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Why Writing Fiction is Hard

December 6, 2015 by Fiction Editor Beth Hill
last modified March 31, 2016

I recently read the essay that opens Garner’s Modern American Usage. The essay had me thinking about a slew of related subjects, as a good essay is wont to do. And one thought I had was that writing fiction is difficult because there’s so much to it. There’s much more to long (or even short) fiction than just a good plot idea. There’s so very much you’ve got to get right and so very little you can afford to get wrong.

Garner focused on differences between prescriptive and descriptive grammar in an essay worth reading on a topic worth exploring. But the difference between the two camps isn’t what caught my attention. He also mentioned that writing well is a skill. I doubt that many would argue such a statement. At the same time he pointed out some of the skills that can be perfected.

And that’s the point where my thoughts went wandering.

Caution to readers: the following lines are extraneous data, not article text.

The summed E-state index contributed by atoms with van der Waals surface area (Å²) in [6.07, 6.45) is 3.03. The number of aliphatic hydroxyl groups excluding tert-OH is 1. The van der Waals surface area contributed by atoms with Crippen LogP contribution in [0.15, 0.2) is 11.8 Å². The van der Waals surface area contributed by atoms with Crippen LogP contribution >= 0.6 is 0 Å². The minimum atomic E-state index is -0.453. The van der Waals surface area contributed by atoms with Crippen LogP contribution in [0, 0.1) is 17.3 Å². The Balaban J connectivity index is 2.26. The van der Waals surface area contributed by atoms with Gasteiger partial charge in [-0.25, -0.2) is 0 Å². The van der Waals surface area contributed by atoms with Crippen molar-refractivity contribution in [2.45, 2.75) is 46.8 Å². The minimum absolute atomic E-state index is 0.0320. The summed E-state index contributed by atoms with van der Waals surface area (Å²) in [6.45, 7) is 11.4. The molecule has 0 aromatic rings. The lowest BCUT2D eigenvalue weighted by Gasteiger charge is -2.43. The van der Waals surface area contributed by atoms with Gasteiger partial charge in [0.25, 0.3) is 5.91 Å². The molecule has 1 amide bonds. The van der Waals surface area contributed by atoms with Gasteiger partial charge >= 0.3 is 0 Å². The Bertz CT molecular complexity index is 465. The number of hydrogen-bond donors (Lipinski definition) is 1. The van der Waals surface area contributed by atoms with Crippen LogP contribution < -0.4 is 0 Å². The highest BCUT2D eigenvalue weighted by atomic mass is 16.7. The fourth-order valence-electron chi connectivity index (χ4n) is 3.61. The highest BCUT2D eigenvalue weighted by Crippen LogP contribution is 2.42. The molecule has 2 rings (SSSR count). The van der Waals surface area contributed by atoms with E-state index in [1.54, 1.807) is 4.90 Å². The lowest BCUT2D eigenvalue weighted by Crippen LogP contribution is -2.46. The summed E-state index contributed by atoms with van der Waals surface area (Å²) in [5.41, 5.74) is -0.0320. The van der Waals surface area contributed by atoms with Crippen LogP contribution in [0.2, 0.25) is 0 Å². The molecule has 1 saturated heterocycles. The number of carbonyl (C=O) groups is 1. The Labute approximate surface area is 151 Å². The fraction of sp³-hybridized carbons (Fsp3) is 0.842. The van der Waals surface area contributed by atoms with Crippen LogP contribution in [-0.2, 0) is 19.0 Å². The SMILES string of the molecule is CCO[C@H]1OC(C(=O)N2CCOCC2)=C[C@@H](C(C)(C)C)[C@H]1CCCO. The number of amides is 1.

Stories can be strong and powerful, but one mistake in continuity, in fact, in balance, in punctuation—one mistake in any element—can destroy the reader’s suspension of disbelief. Whether it’s the absence of an element that should be there, the presence of an element that shouldn’t be there, or a mistake in the portrayal of some element, a single problem in fiction can ruin the reader’s enjoyment of the story.

There are so many ways for a story to go wrong that it’s a true wonder when stories so often go right, when the elements combine to form a believable world of never-before-imagined people and events.

 

Major Areas That Need to Work

~  The story itself needs to be compelling and needs to include a topic or related incidents that readers want to read about. Readers need more than great writing. They need a story they can get into or invest in. Then need a plot that grabs them.

~  All the fiction elements—setting, plot, character, conflict, tone and mood, point of view, pace, dialogue and so on—have to be present, have to be properly balanced, and have to fit one another.